Johnson trotted around the bases taking in what would be one of the greatest moments of the year. Everyone in Tropicana field went nuts, except for the skipper, Joe Maddon, who was stunned beyond belief.
It wasn’t over yet though. Boston and Baltimore had been in a rain delay, and they were just beginning to resume their game with Boston leading 3-2. They went to the bottom of the ninth, and Jonathan Papelbon had retired the first two hitters, and Baltimore was down to their final out.
Chris Davis was at the plate and was able to rope a ball down the right field line and get to second base for a two-out double. Nolan Reimold proceeded to drive a ball into the right-center gap for a ground-rule double to tie the game. Papelbon was just trying to get out of the inning at this point with Robert Andino at the plate. Andino was batting just .262 and was not a big threat at the plate. No problem for Papelbon, right?
Mike Aviles walked off the field watching Baltimore celebrate their improbable victory (Photo from New York Times)
Wrong. Andino hit a line drive to the left fielder, Carl Crawford. Crawford bobbled the ball on the hop as he tried to make a play to catch the ball. That brief moment where he could not gather the ball led Reimold to round third base. Reimold steamrolled into home and just beat the throw. You might have thought that Baltimore had just won the World Series after that play.
Even after the blown save by Papelbon, the Red Sox still had hope. Hope that relied on the dreaded New York Yankees taking an extra-inning lead against the Rays. A moment where the Red Sox and their fan base would pray all they could for the Yankees to win, a true once in a lifetime moment. That moment was short lived.
It was not but three minutes later that those hopes would go down the drain.
Evan Longoria, the cornerstone player of Tampa Bay, perfectly fit a baseball just over the 315-foot marker on the short left field wall. The Rays came back from the grave in the Wild Card race in game 162 to stun the Boston Red Sox, who had just lost a heartbreaker 1,000 miles away.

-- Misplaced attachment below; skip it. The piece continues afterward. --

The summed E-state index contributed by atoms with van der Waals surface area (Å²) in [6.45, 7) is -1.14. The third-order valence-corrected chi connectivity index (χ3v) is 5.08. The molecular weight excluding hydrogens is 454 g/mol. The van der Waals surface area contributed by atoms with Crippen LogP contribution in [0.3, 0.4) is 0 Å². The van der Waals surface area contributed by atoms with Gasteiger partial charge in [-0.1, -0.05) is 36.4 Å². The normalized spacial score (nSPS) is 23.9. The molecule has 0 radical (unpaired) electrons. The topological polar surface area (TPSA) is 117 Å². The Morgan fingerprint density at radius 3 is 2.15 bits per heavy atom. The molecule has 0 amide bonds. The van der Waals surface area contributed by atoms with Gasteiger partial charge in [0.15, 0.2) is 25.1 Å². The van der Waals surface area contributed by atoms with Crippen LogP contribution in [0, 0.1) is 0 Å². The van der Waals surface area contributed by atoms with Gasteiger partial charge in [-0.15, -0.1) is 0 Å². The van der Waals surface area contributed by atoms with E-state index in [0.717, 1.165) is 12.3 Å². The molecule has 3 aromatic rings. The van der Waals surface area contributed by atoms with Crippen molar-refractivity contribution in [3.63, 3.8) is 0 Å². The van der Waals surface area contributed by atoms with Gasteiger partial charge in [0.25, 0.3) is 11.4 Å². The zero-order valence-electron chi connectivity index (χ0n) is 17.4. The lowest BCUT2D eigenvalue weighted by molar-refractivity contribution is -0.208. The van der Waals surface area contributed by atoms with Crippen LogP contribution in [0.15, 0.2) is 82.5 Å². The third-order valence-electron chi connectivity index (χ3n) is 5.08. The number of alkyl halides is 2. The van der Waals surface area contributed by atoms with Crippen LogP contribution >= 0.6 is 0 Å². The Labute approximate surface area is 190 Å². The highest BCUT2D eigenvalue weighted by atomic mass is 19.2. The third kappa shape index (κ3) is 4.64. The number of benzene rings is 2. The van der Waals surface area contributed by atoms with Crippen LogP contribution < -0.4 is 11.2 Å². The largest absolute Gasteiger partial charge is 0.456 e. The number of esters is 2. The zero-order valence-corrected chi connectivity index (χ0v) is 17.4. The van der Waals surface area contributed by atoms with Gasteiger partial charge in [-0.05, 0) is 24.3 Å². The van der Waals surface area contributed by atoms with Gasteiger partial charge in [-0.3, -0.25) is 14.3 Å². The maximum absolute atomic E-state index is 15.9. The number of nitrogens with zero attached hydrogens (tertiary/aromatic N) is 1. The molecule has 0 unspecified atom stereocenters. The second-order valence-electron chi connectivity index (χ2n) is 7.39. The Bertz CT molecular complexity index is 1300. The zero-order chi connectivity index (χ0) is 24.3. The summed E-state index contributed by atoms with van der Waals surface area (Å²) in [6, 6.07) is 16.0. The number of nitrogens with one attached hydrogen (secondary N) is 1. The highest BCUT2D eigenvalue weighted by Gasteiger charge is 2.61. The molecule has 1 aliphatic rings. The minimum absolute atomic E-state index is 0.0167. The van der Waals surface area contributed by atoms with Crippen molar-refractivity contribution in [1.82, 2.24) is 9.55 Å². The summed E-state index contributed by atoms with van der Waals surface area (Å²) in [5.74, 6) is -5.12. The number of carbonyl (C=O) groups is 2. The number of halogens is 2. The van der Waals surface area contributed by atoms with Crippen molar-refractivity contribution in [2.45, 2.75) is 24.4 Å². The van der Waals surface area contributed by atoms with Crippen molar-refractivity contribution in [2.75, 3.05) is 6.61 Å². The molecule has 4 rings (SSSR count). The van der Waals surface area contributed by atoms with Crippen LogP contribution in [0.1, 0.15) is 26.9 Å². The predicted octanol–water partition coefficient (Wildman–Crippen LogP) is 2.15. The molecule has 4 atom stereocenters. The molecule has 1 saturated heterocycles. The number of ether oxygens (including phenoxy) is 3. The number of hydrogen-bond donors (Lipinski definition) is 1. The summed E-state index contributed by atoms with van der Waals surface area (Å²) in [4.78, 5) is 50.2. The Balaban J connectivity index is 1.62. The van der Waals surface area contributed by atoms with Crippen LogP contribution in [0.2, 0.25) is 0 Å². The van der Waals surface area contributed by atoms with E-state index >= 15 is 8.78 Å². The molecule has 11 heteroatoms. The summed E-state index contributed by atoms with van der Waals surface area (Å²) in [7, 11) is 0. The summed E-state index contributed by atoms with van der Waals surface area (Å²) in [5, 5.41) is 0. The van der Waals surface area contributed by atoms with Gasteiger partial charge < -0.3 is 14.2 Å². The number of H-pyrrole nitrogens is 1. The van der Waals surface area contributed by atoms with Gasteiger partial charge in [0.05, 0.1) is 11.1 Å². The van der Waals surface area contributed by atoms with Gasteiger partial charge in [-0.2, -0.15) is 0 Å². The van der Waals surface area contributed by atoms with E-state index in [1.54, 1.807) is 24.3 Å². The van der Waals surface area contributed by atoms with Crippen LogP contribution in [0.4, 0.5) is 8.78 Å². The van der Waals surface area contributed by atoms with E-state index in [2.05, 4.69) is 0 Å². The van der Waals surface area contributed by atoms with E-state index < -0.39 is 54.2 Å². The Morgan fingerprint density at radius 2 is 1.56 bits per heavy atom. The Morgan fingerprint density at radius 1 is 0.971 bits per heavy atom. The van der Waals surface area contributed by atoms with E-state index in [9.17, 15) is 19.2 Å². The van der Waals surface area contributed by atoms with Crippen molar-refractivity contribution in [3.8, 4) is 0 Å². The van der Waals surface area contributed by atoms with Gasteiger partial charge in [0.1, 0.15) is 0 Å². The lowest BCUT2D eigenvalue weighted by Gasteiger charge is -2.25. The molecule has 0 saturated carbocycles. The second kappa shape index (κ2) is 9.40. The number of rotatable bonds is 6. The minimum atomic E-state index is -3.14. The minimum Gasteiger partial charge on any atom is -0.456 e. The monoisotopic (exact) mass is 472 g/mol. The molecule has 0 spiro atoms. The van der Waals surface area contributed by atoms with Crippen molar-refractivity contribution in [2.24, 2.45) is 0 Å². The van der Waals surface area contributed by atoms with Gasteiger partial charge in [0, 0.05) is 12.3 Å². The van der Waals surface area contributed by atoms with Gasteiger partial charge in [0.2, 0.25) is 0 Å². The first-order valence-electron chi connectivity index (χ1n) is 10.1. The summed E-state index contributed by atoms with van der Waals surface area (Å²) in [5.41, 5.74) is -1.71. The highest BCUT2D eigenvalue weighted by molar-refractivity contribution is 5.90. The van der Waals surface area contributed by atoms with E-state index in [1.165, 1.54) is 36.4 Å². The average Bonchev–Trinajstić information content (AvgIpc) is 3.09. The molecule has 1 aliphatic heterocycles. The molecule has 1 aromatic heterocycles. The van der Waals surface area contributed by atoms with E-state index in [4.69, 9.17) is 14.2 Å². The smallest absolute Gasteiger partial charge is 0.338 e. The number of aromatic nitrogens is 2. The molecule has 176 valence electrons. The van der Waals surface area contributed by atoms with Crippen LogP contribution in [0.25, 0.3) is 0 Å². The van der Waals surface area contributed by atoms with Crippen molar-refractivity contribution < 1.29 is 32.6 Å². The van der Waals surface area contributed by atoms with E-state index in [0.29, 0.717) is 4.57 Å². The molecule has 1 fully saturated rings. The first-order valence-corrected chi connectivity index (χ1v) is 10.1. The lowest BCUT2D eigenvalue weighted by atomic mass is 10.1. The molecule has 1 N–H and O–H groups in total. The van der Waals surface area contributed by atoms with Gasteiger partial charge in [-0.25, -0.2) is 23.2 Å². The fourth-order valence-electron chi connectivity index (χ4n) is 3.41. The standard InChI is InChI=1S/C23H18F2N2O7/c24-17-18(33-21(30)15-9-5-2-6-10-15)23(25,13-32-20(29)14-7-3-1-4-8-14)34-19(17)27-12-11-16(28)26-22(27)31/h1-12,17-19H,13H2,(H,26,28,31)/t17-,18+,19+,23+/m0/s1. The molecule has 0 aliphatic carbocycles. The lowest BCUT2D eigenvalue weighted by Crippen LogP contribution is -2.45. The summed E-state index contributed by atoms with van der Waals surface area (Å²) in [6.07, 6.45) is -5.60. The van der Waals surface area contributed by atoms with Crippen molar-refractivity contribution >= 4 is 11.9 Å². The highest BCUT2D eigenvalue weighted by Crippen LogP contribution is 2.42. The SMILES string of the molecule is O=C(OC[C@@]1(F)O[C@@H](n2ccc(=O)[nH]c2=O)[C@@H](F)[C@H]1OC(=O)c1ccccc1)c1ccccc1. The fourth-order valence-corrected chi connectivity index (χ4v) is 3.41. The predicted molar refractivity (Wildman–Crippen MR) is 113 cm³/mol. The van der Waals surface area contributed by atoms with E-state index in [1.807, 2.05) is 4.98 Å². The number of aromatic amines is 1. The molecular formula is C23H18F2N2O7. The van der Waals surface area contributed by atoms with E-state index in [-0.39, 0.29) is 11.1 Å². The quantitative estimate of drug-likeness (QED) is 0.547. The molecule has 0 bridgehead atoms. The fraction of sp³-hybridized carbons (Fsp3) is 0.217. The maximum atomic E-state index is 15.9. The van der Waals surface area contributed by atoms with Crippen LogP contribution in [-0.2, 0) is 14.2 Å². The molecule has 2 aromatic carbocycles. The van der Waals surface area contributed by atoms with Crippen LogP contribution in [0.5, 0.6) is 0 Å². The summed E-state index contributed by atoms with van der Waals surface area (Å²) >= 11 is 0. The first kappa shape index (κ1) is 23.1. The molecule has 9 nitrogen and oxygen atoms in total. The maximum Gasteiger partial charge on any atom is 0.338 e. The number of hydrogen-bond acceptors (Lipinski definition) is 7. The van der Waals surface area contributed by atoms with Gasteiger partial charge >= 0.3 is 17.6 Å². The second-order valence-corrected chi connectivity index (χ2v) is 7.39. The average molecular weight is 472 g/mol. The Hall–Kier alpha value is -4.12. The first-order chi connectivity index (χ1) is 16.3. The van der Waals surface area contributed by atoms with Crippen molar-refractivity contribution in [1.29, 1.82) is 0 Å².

Terry Francona left as the Red Sox manager shortly after they blew their postseason chances. The Tampa Bay Rays lost in four games to the Texas Rangers, who eventually went on to the World Series.
The Philadelphia Phillies played the St. Louis Cardinals in the NLDS, the very team they allowed to enter the postseason after they stunned Atlanta. They lost the series to the Cardinals after a stunning performance by Chris Carpenter, outdueling the great Roy Halladay.
St. Louis went on to beat the Texas Rangers in seven games in the World Series in stunning fashion. That story is for another day though.
Featured image from the Tampa Bay Times
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The National League has been interesting so far this year. In the Central, there’s a jam-packed division with teams floating around the .500 mark. In the West, the Dodgers have a strong grip on first place but the Rockies and Diamondbacks are also having great years. The East however is pretty much a lock with the Nationals having little competition getting in their way.
Here is a look at who will most likely be making an appearance in October.
Los Angeles Dodgers, National League West
The Dodgers hope Kershaw’s injury will not keep him out for long (nydailynews)
The Dodgers currently have the best record in baseball and they have been tough to stop. They had a stretch of winning 30 of 34 games and are playing like they will be able to break their championship drought.
Los Angeles just took a major hit to their rotation. Clayton Kershaw left in the second inning of Sunday’s game with lower back issues. He landed on the 10-day DL and is expected to miss 4-6 weeks.
Kershaw has kept up his typical excellence thus far, so the Dodgers will have a lot to overcome with this injury. They are sitting pretty with a 10.5-game lead on the Rockies, but with how the division is playing this is no time to coast.
It will be interesting to see if the Dodgers will be looking for starting pitching help within the next week with this new injury. If Kershaw misses significant time, they may look for some rotation help to shore things up.
The Dodgers’ pitching staff has the best ERA in the majors, however the Diamondbacks are right behind them in that category. Los Angeles should not take the injury lightly as it is important for them to maintain their strong lead in the West. Otherwise, the Rockies or Diamondbacks could make a run for them.
All around, the Dodgers are still the best team in the National League even without Clayton Kershaw. The young duo of Corey Seager and Cody Bellinger have been fantastic this year on top of the stellar season from Justin Turner. The Dodgers have also been in the mix for Orioles closer Zach Britton. If the Dodgers make a move for Britton, it will be nearly impossible to beat them if they have a lead in the seventh inning or later.
Chicago Cubs, National League Central
Jose Quintana has won his first two starts for the Cubs (CBS Sports)
The Cubs have finally started to hit their stride. They are 8-1 since the All-Star break and have caught the Brewers in the Central.